Over the last several years, there has been growing attention to the role of cultural appropriation in Halloween traditions. And yet, costumes based on religious clothing—such as the sexy nun—seem to get a pass. Sexy nun and similar costumes represent women religious in ways that directly conflict with their identities and core values, so this Halloween it’s critical to remember that religious appropriation can also be problematic.
Some believe that nun costumes don’t qualify as appropriation since they borrow from the Catholic Church, one of the most powerful institutions in the world. But the real impact of nun costumes isn’t on the hierarchy, it’s on women religious, who already face mental and physical abuse within the Catholic Church. In order to assess the ethics of a sexy nun costume, however, we need to first understand how a habit functions in the religious life of these women.
Some forms of religious clothing, such as the Native American headdress, the tallit, and chapel veils, have specific meanings within the context of religious rituals and ceremonies. Other forms, like hijab, a turban, or a nun’s habit, are worn to help religious believers navigate even spaces and activities that are not explicitly religious. Sister Allison Regina Gliot, a member of the Daughters of Saint Paul order, describes the habit as “a reminder to ourselves and to others that there is more to life than this world and we are all called to an eternal destiny with God.”
Religious clothing also communicates identity and community belonging. This is especially true for consecrated individuals like women religious, who devote themselves to religious service, and wear specific clothing as part of their religious calling. Before the profession of religious vows, Sister Allison tells us, there’s a ceremony attended by the community where a new sister is blessed with special prayers and receives her habit for the first time. Sr. Orianne Pietra René, another sister of the Daughters of Saint Paul, explains that the habit “much like a wedding ring, is a treasured symbol of the bond between spouses, both for the couple and to others.”
Finally, the habit is closely connected to the values of religious orders—values like simplicity. As another sister from the Daughters of Saint Paul explains, “my habit is also a way of living a simple life, not having to decide what to wear or to be concerned with keeping up with the latest fashion.”
Habits are also purposefully modest, keeping parts of a woman’s identity private, and preventing her sexualization by others. “Bad habit,” “sinful sister,” and “twisted sister” nun costumes are sexy cosplay intended to make the wearer more attractive. But we were told by several sisters in the order of the Daughters of Saint Paul that, since one of the purposes of a habit is to prevent the sexualization of women religious, a sexy costume that integrates a habit is not only disrespectful, it negates a habit’s original purpose.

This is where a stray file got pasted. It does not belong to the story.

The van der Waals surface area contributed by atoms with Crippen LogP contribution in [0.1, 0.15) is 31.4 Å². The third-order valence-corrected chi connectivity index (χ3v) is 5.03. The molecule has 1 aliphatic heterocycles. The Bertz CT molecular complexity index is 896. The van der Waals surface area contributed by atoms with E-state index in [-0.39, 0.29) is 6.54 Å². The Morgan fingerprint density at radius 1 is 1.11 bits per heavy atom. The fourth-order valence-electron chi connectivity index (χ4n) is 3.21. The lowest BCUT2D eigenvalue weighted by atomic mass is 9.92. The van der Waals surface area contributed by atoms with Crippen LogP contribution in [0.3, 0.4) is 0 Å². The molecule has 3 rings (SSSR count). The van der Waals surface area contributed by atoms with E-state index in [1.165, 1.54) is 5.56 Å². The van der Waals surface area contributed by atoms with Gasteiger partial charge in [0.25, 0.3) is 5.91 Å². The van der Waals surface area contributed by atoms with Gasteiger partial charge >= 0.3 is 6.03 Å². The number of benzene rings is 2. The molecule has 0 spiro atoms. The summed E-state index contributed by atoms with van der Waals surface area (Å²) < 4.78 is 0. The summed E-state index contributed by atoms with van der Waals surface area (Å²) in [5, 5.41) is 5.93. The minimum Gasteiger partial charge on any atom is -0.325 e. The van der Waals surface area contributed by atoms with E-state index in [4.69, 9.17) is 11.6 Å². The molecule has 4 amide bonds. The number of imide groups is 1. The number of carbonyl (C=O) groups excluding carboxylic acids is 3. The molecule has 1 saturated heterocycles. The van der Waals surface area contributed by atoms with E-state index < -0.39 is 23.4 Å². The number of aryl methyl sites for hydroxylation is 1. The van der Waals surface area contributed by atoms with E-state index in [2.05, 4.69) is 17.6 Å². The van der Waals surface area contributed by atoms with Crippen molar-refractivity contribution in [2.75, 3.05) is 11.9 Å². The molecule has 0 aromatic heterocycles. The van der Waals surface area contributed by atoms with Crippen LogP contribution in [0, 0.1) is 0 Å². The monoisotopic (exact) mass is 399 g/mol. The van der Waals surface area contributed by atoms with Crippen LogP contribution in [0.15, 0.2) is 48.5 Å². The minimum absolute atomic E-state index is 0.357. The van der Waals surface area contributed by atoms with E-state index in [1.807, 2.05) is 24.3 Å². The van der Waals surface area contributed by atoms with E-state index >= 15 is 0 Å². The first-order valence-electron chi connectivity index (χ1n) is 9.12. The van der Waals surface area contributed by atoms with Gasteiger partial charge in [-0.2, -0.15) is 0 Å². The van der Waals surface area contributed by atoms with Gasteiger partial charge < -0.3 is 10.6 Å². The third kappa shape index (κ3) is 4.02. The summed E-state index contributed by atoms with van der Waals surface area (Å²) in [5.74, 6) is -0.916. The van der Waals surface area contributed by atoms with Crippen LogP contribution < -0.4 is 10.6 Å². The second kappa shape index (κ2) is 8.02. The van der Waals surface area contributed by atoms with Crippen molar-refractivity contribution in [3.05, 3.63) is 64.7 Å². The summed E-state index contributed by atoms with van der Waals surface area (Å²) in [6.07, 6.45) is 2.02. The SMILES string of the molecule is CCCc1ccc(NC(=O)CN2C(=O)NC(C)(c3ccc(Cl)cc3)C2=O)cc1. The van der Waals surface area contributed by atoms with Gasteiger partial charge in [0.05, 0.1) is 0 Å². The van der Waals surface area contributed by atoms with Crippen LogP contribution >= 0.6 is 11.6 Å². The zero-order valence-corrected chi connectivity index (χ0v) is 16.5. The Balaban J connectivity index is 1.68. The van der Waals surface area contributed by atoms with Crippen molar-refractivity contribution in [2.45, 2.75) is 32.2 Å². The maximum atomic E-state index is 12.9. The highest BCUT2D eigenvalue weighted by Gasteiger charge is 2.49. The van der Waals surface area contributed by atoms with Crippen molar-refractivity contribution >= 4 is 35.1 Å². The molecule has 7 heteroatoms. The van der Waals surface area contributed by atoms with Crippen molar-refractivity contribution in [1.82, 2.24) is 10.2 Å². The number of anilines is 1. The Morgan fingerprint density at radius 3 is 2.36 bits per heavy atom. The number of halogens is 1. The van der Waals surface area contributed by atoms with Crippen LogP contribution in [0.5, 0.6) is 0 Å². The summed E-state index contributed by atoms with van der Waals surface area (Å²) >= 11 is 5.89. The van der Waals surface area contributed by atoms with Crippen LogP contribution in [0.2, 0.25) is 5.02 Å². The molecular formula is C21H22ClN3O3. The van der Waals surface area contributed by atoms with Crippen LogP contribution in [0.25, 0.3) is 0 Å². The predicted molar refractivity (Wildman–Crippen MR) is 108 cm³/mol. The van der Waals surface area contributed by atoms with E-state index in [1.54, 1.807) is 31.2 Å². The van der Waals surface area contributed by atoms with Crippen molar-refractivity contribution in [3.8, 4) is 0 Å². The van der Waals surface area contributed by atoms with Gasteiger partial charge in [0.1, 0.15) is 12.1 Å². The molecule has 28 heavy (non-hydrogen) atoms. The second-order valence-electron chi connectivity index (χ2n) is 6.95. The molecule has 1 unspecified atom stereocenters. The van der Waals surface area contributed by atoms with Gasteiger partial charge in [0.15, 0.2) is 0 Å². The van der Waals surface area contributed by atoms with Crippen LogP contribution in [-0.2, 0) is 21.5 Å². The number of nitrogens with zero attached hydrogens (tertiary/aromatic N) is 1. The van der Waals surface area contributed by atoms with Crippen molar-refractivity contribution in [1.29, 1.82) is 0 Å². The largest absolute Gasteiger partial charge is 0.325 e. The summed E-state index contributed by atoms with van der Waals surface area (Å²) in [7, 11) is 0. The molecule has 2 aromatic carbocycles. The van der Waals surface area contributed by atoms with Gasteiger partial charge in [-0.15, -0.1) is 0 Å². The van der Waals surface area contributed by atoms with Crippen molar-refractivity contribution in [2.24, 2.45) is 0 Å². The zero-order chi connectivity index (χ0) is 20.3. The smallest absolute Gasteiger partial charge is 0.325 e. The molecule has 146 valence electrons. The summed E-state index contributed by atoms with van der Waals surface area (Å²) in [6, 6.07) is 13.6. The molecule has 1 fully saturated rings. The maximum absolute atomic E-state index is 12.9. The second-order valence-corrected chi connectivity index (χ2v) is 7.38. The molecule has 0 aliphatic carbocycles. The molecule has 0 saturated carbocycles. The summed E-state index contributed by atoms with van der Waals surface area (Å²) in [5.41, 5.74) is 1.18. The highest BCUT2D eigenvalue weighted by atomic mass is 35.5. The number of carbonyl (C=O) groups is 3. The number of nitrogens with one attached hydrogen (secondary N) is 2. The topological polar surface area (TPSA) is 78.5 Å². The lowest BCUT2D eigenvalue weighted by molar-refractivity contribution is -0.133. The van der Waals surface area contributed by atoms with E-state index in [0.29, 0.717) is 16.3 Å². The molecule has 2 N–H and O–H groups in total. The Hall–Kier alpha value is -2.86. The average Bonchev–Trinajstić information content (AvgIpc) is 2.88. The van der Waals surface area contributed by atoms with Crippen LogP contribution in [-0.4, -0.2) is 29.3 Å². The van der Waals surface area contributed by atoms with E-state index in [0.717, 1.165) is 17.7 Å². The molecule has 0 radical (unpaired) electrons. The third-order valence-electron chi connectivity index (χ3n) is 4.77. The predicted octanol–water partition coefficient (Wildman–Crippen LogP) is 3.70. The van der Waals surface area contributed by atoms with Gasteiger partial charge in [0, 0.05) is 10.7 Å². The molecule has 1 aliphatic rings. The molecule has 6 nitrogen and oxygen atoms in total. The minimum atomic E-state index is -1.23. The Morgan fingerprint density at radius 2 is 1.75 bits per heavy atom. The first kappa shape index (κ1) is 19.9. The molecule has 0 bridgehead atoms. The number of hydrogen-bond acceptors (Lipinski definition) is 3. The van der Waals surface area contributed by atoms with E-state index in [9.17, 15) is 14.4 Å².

Many are aware that Halloween, a secular holiday with connections to All Saints Day, originally celebrated saints. But dressing up as your favorite saint for Halloween is strikingly different from dressing as a caricature of a nun in a violent, provocative, or mocking way. As Sister Allison explains, she and her fellow sisters “wear these distinctive outfits so that people can recognize us and feel safe in approaching us with their spiritual needs.”
And that means, she says, that nun costumes “can be confusing and weaken the impact that we want our habits to have in the world.” A sister from the Daughters of Saint Paul adds, “the more people let this image of religious sisters affect the way they think about real religious sisters, the less we are able to act as sisters to everyone.” For these sisters, appropriating nun costumes can limit their ability to carry out their mission in the world.
Some believe nun costumes are justified as a critique of Catholic systems of oppression, such as patriarchy, homophobia and transphobia, and sexual abuse. But it’s significant that sexy nun costumes are far more popular than sexy monks or priests; rather than combat these systems of oppression, they leverage stereotypes of women’s bodies as sexually dangerous and thus contribute to gendered sexism.
“Sexy” or “scary” nun costumes are neither acts of solidarity with women religious nor ethical forms of religious criticism—they’re a form of exploitation of these women, and not even a particularly novel form. In fact, popularized in the 1970s, “nunsploitation” films featuring the celibate and cloistered lives of women religious, become the basis for story lines about sexual deviancy and demonic possession. In this genre, women religious are appropriated for the voyeuristic exploration of sexual and religious dysfunction.
The same is true for Halloween costumes of women religious that appropriate a meaningful aspect of their identity to appear provocative and attractive, two aspects not consistent with the values of women religious. As Sister Allison explains, “I think the inappropriate nun costumes show that many people don’t understand what nuns really are or realize that real nuns still exist. Maybe the only exposure they’ve had to nuns is in horror movies, most of which are also wildly inaccurate.”
What if, instead of exploiting stereotypes of women religious this Halloween, we took seriously the idea that forms of religious appropriation exist and cause harm? This Halloween, your choice of costume might be the first step in rethinking the ethics of a whole bunch of the religious practices we borrow for fun, health, and activism. These practices have important meanings for religious practitioners, and when we adopt them as outsiders we can demean religious communities and contribute to systems of injustice and inequity in ways we don’t intend.